In “The Way to Rainy Mountain,” N. Scott Momaday describes the Great Plains: “Loneliness is an aspect of the land. All things in the plain are isolate; there is no confusion of objects in the eye, but one hill or one tree or one man. To look upon that landscape in the early morning is to lose the sense of proportion.”

Kent Haruf’s new novel, “Benediction,” returns to the setting of his earlier “Plainsong” and “Eventide,” the small town of Holt, set on the sunswept high plains of eastern Colorado. The writing fits the landscape: The description is spare, and it is at first hard to judge the story’s proportions. Haruf is a plain-spoken stylist; his sentences have the elegance of Hemingway’s early work. The picture they paint works by accretion and juxtaposition. As Haruf’s precise details accrue, a reader gains perspective: This is the story of a man’s life, and the town where he spent it, and the people who will try to ease its end.

The central character is Dad Lewis, the 77-year-old owner of Holt’s hardware store, dying of cancer. There’s no suspense as to that ending: It is summer when the story begins, and Lewis won’t live to see fall. He spends his last weeks in the company of a handful of relatives and townspeople — his wife and daughter, a neighbor and her orphaned granddaughter, an elderly widow and her middle-aged daughter, the town’s new pastor and his family — and one haunting absence, that of his estranged son, Frank.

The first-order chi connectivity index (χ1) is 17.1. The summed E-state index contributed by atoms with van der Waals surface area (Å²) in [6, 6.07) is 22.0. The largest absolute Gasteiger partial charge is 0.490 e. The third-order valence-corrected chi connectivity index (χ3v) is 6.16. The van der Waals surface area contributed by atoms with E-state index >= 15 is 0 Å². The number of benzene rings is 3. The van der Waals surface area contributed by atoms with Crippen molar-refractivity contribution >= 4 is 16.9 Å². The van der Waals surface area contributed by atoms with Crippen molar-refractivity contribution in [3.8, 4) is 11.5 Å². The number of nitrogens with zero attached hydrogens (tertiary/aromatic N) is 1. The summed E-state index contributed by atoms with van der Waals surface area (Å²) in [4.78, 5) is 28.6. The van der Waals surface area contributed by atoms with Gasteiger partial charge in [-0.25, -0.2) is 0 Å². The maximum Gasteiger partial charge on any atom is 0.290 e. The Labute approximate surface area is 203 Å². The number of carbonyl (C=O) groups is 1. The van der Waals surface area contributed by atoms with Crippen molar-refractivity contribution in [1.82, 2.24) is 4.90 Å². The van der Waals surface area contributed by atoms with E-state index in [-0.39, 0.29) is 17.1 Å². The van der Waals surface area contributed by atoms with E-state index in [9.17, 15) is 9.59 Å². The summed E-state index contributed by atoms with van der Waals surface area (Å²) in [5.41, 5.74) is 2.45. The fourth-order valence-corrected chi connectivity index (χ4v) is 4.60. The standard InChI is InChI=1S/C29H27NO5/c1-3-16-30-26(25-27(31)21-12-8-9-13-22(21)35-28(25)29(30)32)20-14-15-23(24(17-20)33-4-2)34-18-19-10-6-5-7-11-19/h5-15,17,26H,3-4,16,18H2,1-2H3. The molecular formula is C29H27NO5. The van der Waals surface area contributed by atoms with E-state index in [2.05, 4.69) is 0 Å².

This is an ensemble piece, a portrait of a community, much like David Rhodes’ “Driftless.” As the novel unfolds, the various characters’ back stories and past sins are sketched, though not fully — Haruf is reticent about his characters’ secrets. This gets in the way of the storytelling perhaps once: The idealistic pastor and his tired wife and angry son might have used a bit more filling in. Yet Haruf’s determined realism, which admits that not all of our past actions or the reasons behind them are knowable, even to ourselves, is one of the book’s satisfactions. Reading Haruf, one thinks of Charles Baxter’s comment on writing by and about Midwesterners: “They don’t give up their autobiographies all that easily. You have to pry it out of them. We’re not like Southerners that way.”

And what emerges between these characters is not the web of interrelated past histories and secrets one would find in a Southern novel. Instead, the stories of these varied lives remain isolate, one here, one there. Only in their angles and distances from one another does the sweep of life on the plains become apparent.


St. Paul writer John Reimringer’s first novel, “Vestments,” was a Publishers Weekly best book of 2010.